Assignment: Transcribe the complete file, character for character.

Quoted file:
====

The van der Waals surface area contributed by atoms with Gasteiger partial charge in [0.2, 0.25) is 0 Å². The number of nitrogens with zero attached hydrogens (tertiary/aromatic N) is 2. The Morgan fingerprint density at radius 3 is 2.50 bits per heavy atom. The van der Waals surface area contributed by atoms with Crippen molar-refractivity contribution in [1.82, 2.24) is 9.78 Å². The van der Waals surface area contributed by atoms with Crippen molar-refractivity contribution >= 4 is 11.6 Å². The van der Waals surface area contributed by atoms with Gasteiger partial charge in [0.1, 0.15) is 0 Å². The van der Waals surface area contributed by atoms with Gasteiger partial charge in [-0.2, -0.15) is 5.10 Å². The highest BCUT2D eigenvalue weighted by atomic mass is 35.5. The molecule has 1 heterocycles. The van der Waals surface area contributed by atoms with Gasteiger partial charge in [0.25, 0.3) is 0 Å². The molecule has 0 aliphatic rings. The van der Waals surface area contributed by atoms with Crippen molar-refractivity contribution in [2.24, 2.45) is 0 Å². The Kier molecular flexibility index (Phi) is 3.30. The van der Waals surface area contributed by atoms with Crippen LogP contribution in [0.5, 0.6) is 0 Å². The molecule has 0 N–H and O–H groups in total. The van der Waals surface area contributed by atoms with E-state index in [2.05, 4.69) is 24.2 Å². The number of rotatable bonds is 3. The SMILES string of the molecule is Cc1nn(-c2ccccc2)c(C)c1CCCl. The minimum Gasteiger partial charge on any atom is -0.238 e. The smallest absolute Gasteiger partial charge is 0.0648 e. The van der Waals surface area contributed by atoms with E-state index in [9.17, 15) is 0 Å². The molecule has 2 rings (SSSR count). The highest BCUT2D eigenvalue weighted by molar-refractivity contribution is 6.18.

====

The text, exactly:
The van der Waals surface area contributed by atoms with Gasteiger partial charge in [0.2, 0.25) is 0 Å². The number of nitrogens with zero attached hydrogens (tertiary/aromatic N) is 2. The Morgan fingerprint density at radius 3 is 2.50 bits per heavy atom. The van der Waals surface area contributed by atoms with Crippen molar-refractivity contribution in [1.82, 2.24) is 9.78 Å². The van der Waals surface area contributed by atoms with Crippen molar-refractivity contribution >= 4 is 11.6 Å². The van der Waals surface area contributed by atoms with Gasteiger partial charge in [0.1, 0.15) is 0 Å². The van der Waals surface area contributed by atoms with Gasteiger partial charge in [-0.2, -0.15) is 5.10 Å². The highest BCUT2D eigenvalue weighted by atomic mass is 35.5. The molecule has 1 heterocycles. The van der Waals surface area contributed by atoms with Gasteiger partial charge in [0.25, 0.3) is 0 Å². The molecule has 0 aliphatic rings. The van der Waals surface area contributed by atoms with Crippen molar-refractivity contribution in [2.24, 2.45) is 0 Å². The Kier molecular flexibility index (Phi) is 3.30. The van der Waals surface area contributed by atoms with Crippen LogP contribution in [0.5, 0.6) is 0 Å². The molecule has 0 N–H and O–H groups in total. The van der Waals surface area contributed by atoms with E-state index in [2.05, 4.69) is 24.2 Å². The number of rotatable bonds is 3. The SMILES string of the molecule is Cc1nn(-c2ccccc2)c(C)c1CCCl. The minimum Gasteiger partial charge on any atom is -0.238 e. The smallest absolute Gasteiger partial charge is 0.0648 e. The van der Waals surface area contributed by atoms with E-state index in [9.17, 15) is 0 Å². The molecule has 2 rings (SSSR count). The highest BCUT2D eigenvalue weighted by molar-refractivity contribution is 6.18.